Indy, Indy, Indy…Wednesday, September 04, 2013

First of all, sincere apologies for being absent without leave for so long, but Indy has a way of dominating the landscape, eating up all your time, and wearing you out. The longer I do this, the more I notice my colleagues all making comments (either verbally or via social media) about just how Indy can flatten you, drain you, and leave you gasping for sleep.  12-hour days, short nights, incredible heat, stifling humidity, and torrential downpours can do that to you.

But, I'm back now and this is my one good shot to get this done because tomorrow, sometime in the early afternoon, we put Boofus and Buster in the car with us and head west. We're only going as far as Fargo tomorrow, just to knock the great state of Minnesota off the travel itinerary and take a bite out of what will still be a long Friday, when we're headed for Billings, Mont., but both of the next two days will be long ones and I don't expect us to roll into the driveway in Liberty Lake until late on Saturday. Here's hoping the boyz are as good about going back as they were when we came this way in June.

And, before I go any further, I need to state for the record just how overwhelmed we all were regarding the Traxxas Shootout fan vote. We were humbled, amazed, surprised, stunned, flabbergasted, appreciative, awe-struck, and pretty darn happy that so many people not only voted, but so many clearly went out of their way to get others to vote and to spread the word.

I can't even count how many people came up to me early in the Indy weekend just to congratulate me (and all of us) on the vote, and many of them went out of their way to express those feelings. When other racers spot you, change direction, come over, shake hands, and say things like "That was as impressive a deal as I've ever seen, and you guys really need to be proud of what you did" you don't take it lightly.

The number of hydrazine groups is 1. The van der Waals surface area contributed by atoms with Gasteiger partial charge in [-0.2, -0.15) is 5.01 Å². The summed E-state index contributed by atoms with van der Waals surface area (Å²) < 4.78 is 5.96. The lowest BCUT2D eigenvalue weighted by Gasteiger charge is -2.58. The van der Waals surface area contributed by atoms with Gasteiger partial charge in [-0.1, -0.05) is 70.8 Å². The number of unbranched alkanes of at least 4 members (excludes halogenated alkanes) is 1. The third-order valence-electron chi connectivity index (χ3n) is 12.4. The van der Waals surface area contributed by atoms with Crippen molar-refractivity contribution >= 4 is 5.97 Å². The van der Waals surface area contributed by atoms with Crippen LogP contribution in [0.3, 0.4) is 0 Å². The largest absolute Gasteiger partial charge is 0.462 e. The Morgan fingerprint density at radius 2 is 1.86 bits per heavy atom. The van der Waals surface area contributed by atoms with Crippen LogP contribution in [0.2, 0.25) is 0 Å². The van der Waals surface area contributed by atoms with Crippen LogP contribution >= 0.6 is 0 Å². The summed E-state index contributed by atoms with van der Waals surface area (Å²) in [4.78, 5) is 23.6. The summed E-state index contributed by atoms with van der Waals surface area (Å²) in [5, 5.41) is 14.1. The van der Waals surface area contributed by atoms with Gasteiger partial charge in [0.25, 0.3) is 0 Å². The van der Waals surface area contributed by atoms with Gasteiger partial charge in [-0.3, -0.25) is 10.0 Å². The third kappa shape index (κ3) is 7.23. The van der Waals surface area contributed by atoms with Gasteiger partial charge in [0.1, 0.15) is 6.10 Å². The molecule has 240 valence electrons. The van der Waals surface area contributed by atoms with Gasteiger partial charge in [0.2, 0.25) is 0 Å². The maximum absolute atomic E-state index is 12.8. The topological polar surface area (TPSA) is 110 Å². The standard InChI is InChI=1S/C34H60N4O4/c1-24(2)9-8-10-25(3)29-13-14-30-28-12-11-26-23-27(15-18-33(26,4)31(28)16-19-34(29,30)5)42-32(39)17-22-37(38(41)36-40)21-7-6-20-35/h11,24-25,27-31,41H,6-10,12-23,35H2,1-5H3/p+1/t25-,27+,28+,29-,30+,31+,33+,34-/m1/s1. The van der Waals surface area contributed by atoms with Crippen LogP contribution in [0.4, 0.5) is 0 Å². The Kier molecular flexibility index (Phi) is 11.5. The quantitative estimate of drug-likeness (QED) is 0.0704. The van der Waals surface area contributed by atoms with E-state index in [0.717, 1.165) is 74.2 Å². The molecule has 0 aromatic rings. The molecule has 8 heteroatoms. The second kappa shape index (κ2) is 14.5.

Thing is, though, it's YOU GUYS who need to be proud of what you did. You mobilized, spread the word, and got us 40 percent of the vote when there was a John Force Racing representative in the same election, and that's not easy to do (just look at the Top Fuel voting, for a comparison).  So here's the biggest THANK YOU I can send, and it comes from Tim, his wife Krista, and every member of our team.

You know, it would've been a shame had one of our 40 Ping-Pong balls not popped out of the machine, but fortunately one of our lucky green ones did and who knows, if any one of you hadn't voted or hadn't spread the word, that ball that popped out might never have been in the hopper to begin with. Every vote counted, and we got in. Amazing.

We really thought we had a chance to turn your votes into $100,000 and frankly we almost did. We beat Matt Hagan with a huge run in the first round, and in terms of e.t. we actually outran Cruz Pedregon in the second, but he crossed the stripe first. With that in mind, I feel I need to at least try to explain how all "holeshots" are not created equally, and some of them are actually a mirage. The loss to Cruz kinda fit that bill.